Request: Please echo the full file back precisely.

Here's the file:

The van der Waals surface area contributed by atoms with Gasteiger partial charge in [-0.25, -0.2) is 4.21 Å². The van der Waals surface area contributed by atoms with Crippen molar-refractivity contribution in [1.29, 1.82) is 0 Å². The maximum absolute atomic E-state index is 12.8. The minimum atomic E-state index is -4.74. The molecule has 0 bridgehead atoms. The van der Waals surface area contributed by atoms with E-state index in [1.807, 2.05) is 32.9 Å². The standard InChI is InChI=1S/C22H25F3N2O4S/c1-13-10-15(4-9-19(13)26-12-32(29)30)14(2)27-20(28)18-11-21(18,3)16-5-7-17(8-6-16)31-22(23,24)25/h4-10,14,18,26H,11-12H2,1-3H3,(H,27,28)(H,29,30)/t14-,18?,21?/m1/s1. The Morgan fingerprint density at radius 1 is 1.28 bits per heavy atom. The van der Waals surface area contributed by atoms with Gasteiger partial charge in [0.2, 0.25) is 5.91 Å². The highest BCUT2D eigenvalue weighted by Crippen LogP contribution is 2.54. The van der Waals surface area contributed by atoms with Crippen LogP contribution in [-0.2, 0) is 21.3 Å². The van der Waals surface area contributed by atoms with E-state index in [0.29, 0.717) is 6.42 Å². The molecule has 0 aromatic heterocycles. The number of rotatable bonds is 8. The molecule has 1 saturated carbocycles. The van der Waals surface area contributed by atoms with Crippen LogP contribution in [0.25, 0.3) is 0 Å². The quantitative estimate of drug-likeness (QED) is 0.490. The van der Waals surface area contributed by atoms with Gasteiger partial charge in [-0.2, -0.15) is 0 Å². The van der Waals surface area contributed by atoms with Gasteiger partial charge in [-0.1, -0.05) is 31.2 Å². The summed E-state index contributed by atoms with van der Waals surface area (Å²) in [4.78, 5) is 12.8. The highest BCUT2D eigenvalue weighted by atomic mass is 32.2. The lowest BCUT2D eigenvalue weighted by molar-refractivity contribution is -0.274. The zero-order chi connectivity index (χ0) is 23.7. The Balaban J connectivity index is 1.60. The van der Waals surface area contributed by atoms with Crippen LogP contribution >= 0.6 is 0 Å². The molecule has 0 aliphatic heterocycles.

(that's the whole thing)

The van der Waals surface area contributed by atoms with Gasteiger partial charge in [-0.25, -0.2) is 4.21 Å². The van der Waals surface area contributed by atoms with Crippen molar-refractivity contribution in [1.29, 1.82) is 0 Å². The maximum absolute atomic E-state index is 12.8. The minimum atomic E-state index is -4.74. The molecule has 0 bridgehead atoms. The van der Waals surface area contributed by atoms with E-state index in [1.807, 2.05) is 32.9 Å². The standard InChI is InChI=1S/C22H25F3N2O4S/c1-13-10-15(4-9-19(13)26-12-32(29)30)14(2)27-20(28)18-11-21(18,3)16-5-7-17(8-6-16)31-22(23,24)25/h4-10,14,18,26H,11-12H2,1-3H3,(H,27,28)(H,29,30)/t14-,18?,21?/m1/s1. The Morgan fingerprint density at radius 1 is 1.28 bits per heavy atom. The van der Waals surface area contributed by atoms with Gasteiger partial charge in [0.2, 0.25) is 5.91 Å². The highest BCUT2D eigenvalue weighted by Crippen LogP contribution is 2.54. The van der Waals surface area contributed by atoms with Crippen LogP contribution in [-0.2, 0) is 21.3 Å². The van der Waals surface area contributed by atoms with E-state index in [0.29, 0.717) is 6.42 Å². The molecule has 0 aromatic heterocycles. The number of rotatable bonds is 8. The molecule has 1 saturated carbocycles. The van der Waals surface area contributed by atoms with Crippen LogP contribution in [0.25, 0.3) is 0 Å². The quantitative estimate of drug-likeness (QED) is 0.490. The van der Waals surface area contributed by atoms with Gasteiger partial charge in [-0.2, -0.15) is 0 Å². The van der Waals surface area contributed by atoms with Gasteiger partial charge in [-0.1, -0.05) is 31.2 Å². The summed E-state index contributed by atoms with van der Waals surface area (Å²) in [4.78, 5) is 12.8. The highest BCUT2D eigenvalue weighted by atomic mass is 32.2. The lowest BCUT2D eigenvalue weighted by molar-refractivity contribution is -0.274. The zero-order chi connectivity index (χ0) is 23.7. The Balaban J connectivity index is 1.60. The van der Waals surface area contributed by atoms with Crippen LogP contribution >= 0.6 is 0 Å². The molecule has 0 aliphatic heterocycles.